ACCENTURE SERVICES SRL

 | 

ANDREEA NICULAE

  |  27.06.2014

From digitally disrupted to digital disrupter

Large companies are in a race to become digital. Those that get there first will be able to disrupt their existing markets and penetrate new ones. They will be in control of their digital destinies.

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ACCENTURE SERVICES SRL



Andreea Niculae

ANDREEA NICULAE

SALES MANAGER at ACCENTURE SERVICES SRL

For business leaders everywhere, the next three years will be about determining their organizations‘ pace in the digital race – and their place in the new world of digital.

 

Big is the next big thing

This year’s Technology Vision report continues to expand Accenture’s view of the effects of this digital race – but with one difference: this year, we see more and more large organizations, outside of the IT industry, actively leading the charge, instead of being pressured by it or taking a fast-follower approach.


These organizations understand that while it is still early days, there are many significant opportunities to seize. They are beginning to leverage their vast resources and capital not only to react to technology disruption, but also to embrace it. They are weaving digital technologies throughout their operations to drive business and industry disruptions to their advantage.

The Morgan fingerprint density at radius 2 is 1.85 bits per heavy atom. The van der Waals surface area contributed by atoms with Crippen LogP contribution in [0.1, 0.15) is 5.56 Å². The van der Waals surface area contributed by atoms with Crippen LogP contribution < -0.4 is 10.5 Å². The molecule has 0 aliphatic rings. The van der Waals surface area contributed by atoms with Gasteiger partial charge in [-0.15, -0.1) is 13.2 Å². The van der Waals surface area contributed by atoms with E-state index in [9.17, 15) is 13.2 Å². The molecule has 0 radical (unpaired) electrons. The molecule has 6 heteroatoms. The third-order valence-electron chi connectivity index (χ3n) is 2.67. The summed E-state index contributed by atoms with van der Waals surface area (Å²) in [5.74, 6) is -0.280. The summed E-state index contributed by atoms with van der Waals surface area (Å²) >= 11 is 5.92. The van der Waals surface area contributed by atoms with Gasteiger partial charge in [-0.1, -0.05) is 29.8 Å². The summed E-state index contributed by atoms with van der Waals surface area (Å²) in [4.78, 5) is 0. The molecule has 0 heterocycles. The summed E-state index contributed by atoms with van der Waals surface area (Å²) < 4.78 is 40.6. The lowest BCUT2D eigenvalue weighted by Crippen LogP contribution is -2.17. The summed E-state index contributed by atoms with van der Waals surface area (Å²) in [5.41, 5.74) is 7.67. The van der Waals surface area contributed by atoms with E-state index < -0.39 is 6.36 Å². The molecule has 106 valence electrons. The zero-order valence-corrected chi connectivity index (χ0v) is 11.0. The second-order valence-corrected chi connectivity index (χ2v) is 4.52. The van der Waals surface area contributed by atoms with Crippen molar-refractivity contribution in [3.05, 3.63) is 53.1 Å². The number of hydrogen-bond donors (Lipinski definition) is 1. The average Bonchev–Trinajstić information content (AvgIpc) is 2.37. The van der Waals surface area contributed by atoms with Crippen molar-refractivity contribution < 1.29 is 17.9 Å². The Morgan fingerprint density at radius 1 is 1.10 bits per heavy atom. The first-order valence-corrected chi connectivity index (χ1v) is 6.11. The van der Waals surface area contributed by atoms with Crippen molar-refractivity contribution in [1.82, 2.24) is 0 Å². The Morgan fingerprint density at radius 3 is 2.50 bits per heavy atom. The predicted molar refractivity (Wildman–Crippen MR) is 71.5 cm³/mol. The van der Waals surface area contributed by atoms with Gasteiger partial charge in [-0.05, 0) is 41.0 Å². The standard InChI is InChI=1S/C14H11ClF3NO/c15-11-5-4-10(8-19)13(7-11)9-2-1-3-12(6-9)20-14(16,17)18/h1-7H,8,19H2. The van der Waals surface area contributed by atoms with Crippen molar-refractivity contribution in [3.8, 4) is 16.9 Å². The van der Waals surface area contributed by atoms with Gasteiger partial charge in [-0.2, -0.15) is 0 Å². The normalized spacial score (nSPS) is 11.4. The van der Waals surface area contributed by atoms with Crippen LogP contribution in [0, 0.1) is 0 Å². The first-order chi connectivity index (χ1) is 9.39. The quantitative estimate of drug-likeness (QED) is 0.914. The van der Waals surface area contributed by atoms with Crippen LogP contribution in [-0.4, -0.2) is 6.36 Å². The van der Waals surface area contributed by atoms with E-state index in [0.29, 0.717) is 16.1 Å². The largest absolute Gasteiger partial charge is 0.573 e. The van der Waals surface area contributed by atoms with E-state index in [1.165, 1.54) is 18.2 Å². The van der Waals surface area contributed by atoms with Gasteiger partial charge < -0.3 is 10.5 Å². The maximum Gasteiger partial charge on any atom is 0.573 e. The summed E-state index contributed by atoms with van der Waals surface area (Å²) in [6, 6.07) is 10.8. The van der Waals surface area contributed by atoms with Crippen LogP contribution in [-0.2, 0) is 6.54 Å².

This shift in strategies marks a significant inflection point. If the last decade has been seen as the playground of the digital start- ups – overnight, sensations such as Instagram and Twitter, Zipcar and YouTube, TripAdvisor and Airbnb – the coming decade will see the emergence of the traditional companies as digital giants.

 

Enterprises are not there yet, of course, and start-ups and small and midsize companies will still play big roles in disrupting the status quo. Nevertheless, large companies are starting to exert their muscle.

 

Leading, digitally
Consider Tesco. In the last two years, the UK-based international grocery and general merchandising retail chain has not only created interactive grocery stores in airports and subway stations, but it has also expanded into new industries. Tesco now offers movie streaming, e-books, and even its own 7-inch tablet priced as low as USD 91.

 

The grocery retailer is well on its way to becoming a truly digital business. More than 20 percent of Tesco’s online sales now come through smartphones, and 10 percent of all orders from Tesco Direct come through its mobile Web site. Over the years, Tesco’s leaders – IT leaders included - have moved from experimenting with social media, mobile, cloud computing and analytics toward mastery of those digital domains. They have learned by doing, steadily gaining the skills and the competencies to pull ahead of their competitors and prove to their stakeholders that they have what it takes to excel in the new digital economy.

 

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